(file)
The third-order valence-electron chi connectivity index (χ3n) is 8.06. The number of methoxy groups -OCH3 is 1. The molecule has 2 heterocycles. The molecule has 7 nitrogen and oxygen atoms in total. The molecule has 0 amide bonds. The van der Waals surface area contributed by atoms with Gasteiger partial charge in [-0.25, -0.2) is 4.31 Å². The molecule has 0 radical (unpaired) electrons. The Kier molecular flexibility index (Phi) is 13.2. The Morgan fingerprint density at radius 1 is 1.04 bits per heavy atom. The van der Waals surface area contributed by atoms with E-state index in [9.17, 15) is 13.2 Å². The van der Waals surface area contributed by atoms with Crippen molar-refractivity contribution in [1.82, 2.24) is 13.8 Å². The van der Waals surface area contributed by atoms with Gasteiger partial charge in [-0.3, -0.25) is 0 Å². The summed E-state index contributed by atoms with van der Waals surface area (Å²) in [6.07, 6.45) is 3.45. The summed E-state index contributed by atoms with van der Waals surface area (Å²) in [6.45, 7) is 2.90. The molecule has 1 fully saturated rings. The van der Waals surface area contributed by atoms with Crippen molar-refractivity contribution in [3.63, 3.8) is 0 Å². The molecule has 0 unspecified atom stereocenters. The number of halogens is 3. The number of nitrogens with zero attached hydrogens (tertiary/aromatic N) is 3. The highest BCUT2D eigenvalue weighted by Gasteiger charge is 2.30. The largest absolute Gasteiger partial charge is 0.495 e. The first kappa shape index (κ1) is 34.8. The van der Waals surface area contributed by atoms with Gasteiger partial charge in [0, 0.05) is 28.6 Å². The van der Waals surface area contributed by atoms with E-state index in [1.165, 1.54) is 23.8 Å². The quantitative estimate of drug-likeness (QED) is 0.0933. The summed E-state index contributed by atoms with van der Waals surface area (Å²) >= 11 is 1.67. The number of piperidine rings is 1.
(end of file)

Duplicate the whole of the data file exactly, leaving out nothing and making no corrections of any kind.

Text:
The third-order valence-electron chi connectivity index (χ3n) is 8.06. The number of methoxy groups -OCH3 is 1. The molecule has 2 heterocycles. The molecule has 7 nitrogen and oxygen atoms in total. The molecule has 0 amide bonds. The van der Waals surface area contributed by atoms with Gasteiger partial charge in [-0.25, -0.2) is 4.31 Å². The molecule has 0 radical (unpaired) electrons. The Kier molecular flexibility index (Phi) is 13.2. The Morgan fingerprint density at radius 1 is 1.04 bits per heavy atom. The van der Waals surface area contributed by atoms with E-state index in [9.17, 15) is 13.2 Å². The van der Waals surface area contributed by atoms with Crippen molar-refractivity contribution in [1.82, 2.24) is 13.8 Å². The van der Waals surface area contributed by atoms with Gasteiger partial charge in [-0.3, -0.25) is 0 Å². The summed E-state index contributed by atoms with van der Waals surface area (Å²) in [6.07, 6.45) is 3.45. The summed E-state index contributed by atoms with van der Waals surface area (Å²) in [6.45, 7) is 2.90. The molecule has 1 fully saturated rings. The van der Waals surface area contributed by atoms with Crippen molar-refractivity contribution in [3.63, 3.8) is 0 Å². The molecule has 0 unspecified atom stereocenters. The number of halogens is 3. The number of nitrogens with zero attached hydrogens (tertiary/aromatic N) is 3. The highest BCUT2D eigenvalue weighted by Gasteiger charge is 2.30. The largest absolute Gasteiger partial charge is 0.495 e. The first kappa shape index (κ1) is 34.8. The van der Waals surface area contributed by atoms with Gasteiger partial charge in [0, 0.05) is 28.6 Å². The van der Waals surface area contributed by atoms with E-state index in [1.165, 1.54) is 23.8 Å². The quantitative estimate of drug-likeness (QED) is 0.0933. The summed E-state index contributed by atoms with van der Waals surface area (Å²) >= 11 is 1.67. The number of piperidine rings is 1.